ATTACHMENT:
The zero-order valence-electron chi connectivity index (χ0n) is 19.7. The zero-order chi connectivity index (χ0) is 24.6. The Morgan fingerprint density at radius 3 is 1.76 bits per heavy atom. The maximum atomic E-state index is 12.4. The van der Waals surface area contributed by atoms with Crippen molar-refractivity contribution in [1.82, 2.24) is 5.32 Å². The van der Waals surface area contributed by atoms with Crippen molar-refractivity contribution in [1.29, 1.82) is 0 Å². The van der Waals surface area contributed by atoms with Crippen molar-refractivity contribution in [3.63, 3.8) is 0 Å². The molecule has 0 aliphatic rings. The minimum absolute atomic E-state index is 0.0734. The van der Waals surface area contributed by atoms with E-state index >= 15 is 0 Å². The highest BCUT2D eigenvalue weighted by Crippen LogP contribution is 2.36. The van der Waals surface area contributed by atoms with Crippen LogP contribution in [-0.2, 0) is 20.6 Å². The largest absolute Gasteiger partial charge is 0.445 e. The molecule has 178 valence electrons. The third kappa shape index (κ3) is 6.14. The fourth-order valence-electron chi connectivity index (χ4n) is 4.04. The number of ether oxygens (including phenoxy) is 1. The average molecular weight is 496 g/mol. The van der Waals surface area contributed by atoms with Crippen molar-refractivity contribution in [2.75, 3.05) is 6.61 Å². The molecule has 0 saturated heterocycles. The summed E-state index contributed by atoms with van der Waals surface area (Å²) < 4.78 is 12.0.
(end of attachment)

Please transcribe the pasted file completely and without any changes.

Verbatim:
The zero-order valence-electron chi connectivity index (χ0n) is 19.7. The zero-order chi connectivity index (χ0) is 24.6. The Morgan fingerprint density at radius 3 is 1.76 bits per heavy atom. The maximum atomic E-state index is 12.4. The van der Waals surface area contributed by atoms with Crippen molar-refractivity contribution in [1.82, 2.24) is 5.32 Å². The van der Waals surface area contributed by atoms with Crippen molar-refractivity contribution in [1.29, 1.82) is 0 Å². The van der Waals surface area contributed by atoms with Crippen molar-refractivity contribution in [3.63, 3.8) is 0 Å². The molecule has 0 aliphatic rings. The minimum absolute atomic E-state index is 0.0734. The van der Waals surface area contributed by atoms with E-state index >= 15 is 0 Å². The highest BCUT2D eigenvalue weighted by Crippen LogP contribution is 2.36. The van der Waals surface area contributed by atoms with Crippen LogP contribution in [-0.2, 0) is 20.6 Å². The largest absolute Gasteiger partial charge is 0.445 e. The molecule has 178 valence electrons. The third kappa shape index (κ3) is 6.14. The fourth-order valence-electron chi connectivity index (χ4n) is 4.04. The number of ether oxygens (including phenoxy) is 1. The average molecular weight is 496 g/mol. The van der Waals surface area contributed by atoms with Crippen molar-refractivity contribution in [2.75, 3.05) is 6.61 Å². The molecule has 0 saturated heterocycles. The summed E-state index contributed by atoms with van der Waals surface area (Å²) < 4.78 is 12.0.